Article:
LVADs: Understanding the Basics
LVADs (Left Ventricular Assist Device) are devices used to move blood from a failing left ventricle into the aorta. They are often seen in end-stage heart failure patients who, despite optimization of medical management, have a poor prognosis. LVADs can be used as a therapy to bridge patient to cardiac transplantation if they qualify or as destination therapy.
- Inner cannula: this is a suction pipe in the left ventricle
- Outflow cannula: pumps blood into the ascending aorta
- Drive line: connects the outflow cannula to the system controller
- System controller: the LVADs computer, which is connected to a power source
- Most LVAD patients do not have a palpable pulse
- Auscultate the chest and listen to the continuous hum of the LVAD
- Measure MAP: Use a doppler over the brachial artery and inflate a manual blood pressure cuff, record the pressure when flow returns during deflation. MAP should be between 70 to 90.
- Consider A-line
- Assess for signs of infection around the driveline
Testing to consider:
CBC, BMP, LFT, pro-BNP
LDH (increased RBC hemolysis, often increased in the setting of pump thrombosis)
INR (usually on Coumadin with goal INR 2-3 to prevent pump thrombosis)
Common problems encountered in the ED
- Acute decompensated heart failure
- Acute right ventricular failure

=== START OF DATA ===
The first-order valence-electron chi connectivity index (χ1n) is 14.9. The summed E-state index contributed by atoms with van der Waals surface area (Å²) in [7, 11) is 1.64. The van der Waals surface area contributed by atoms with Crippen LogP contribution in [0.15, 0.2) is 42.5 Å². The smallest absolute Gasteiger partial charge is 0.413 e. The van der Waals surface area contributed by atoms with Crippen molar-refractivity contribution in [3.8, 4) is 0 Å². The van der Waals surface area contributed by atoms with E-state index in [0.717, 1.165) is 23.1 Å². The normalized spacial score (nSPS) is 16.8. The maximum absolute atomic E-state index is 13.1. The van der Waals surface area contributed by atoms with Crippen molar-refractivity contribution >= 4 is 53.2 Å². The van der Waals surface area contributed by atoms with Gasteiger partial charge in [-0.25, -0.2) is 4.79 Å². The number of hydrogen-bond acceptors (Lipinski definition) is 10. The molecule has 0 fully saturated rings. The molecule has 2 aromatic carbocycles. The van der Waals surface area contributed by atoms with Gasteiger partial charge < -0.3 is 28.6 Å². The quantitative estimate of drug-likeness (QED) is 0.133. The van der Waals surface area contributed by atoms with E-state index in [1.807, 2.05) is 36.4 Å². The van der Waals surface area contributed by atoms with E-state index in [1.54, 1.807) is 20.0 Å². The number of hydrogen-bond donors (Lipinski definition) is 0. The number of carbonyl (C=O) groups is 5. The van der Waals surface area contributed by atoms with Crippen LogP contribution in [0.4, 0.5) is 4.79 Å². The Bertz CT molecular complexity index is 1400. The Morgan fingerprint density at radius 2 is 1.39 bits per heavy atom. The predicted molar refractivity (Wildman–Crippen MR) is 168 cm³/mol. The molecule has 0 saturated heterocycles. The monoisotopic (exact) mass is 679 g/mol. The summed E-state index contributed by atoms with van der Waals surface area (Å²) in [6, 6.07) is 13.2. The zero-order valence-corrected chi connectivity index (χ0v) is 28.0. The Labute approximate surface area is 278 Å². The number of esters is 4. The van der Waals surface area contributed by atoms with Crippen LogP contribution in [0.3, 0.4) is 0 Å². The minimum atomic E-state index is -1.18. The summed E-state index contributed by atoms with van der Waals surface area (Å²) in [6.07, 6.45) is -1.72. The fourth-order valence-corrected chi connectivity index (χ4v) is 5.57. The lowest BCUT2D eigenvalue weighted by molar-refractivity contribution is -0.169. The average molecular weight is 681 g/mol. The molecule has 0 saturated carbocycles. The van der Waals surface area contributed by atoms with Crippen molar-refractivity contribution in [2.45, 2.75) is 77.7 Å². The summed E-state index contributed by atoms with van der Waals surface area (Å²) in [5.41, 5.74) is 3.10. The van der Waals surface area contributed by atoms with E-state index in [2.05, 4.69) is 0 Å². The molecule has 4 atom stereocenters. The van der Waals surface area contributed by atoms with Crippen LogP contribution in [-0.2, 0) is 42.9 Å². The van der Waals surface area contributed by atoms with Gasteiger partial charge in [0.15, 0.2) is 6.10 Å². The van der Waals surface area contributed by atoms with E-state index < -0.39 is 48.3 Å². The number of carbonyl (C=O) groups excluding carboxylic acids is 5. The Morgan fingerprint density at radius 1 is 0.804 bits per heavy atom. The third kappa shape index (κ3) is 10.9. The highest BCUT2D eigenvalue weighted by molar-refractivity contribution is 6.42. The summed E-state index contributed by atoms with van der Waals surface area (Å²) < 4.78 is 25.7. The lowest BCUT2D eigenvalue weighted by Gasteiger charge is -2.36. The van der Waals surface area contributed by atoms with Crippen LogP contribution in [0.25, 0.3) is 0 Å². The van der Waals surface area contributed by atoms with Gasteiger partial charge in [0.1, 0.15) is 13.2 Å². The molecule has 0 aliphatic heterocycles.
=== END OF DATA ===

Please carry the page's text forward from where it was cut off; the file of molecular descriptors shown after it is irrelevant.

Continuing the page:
- Hypertension: consider afterload reduction as this can lead to an obstruction of flow
- Hypotension: patients are preload sensitive and are responsive to fluid boluses
- Pump thrombosis: consider in patients with symptoms of fatigue or cardiogenic shock. This is often seen with low INR and elevated LDH. Consider heparin as systemic thrombolytics are not recommended. This decision should be made in conjunction with the LVAD coordinator.
- Suction events: the inner cannular suctions the left ventricle wall. This is caused by hypovolemia and can lead to arrhythmia or syncope.
- Arrhythmia: ~25% of LVAD patients will experience arrhythmia within 30 days of implantation. Follow ACLS including cardioversion and defibrillation
- GI bleed: 30% of LVAD patients will develop GI bleeds secondary to anticoagulation or thrombocytopenia. They can also develop an acquired von Willebrand’s disease or AVMs in the GI tract.
- Stroke: 17% of LVAD patients will have a stroke but MRI is contraindicated
- Infections: range from pneumonia to sepsis to driveline infections
- Cardiac arrest: check the controller and connect it to a battery, check the driveline, auscultate the heart for the hum. CPR is controversial as there is a theoretical risk of displacing the outflow cannula but can be lifesaving.
Take Home Points
- contact the LVAD coordinator as early as possible
- assure that the patient has additional batteries and access to a power source
- Transfer to LVAD center when patient is stable
Alvarez PA, McClelland MC, Guha A. Left Ventricular Assist Device (LVAD) Assessment. In: Reichman EF. eds. Reichman's Emergency Medicine Procedures, 3e. McGraw-Hill; Accessed September 07, 2020. https://accessemergencymedicine-mhmedical-com.ezproxy.rowan.edu/content....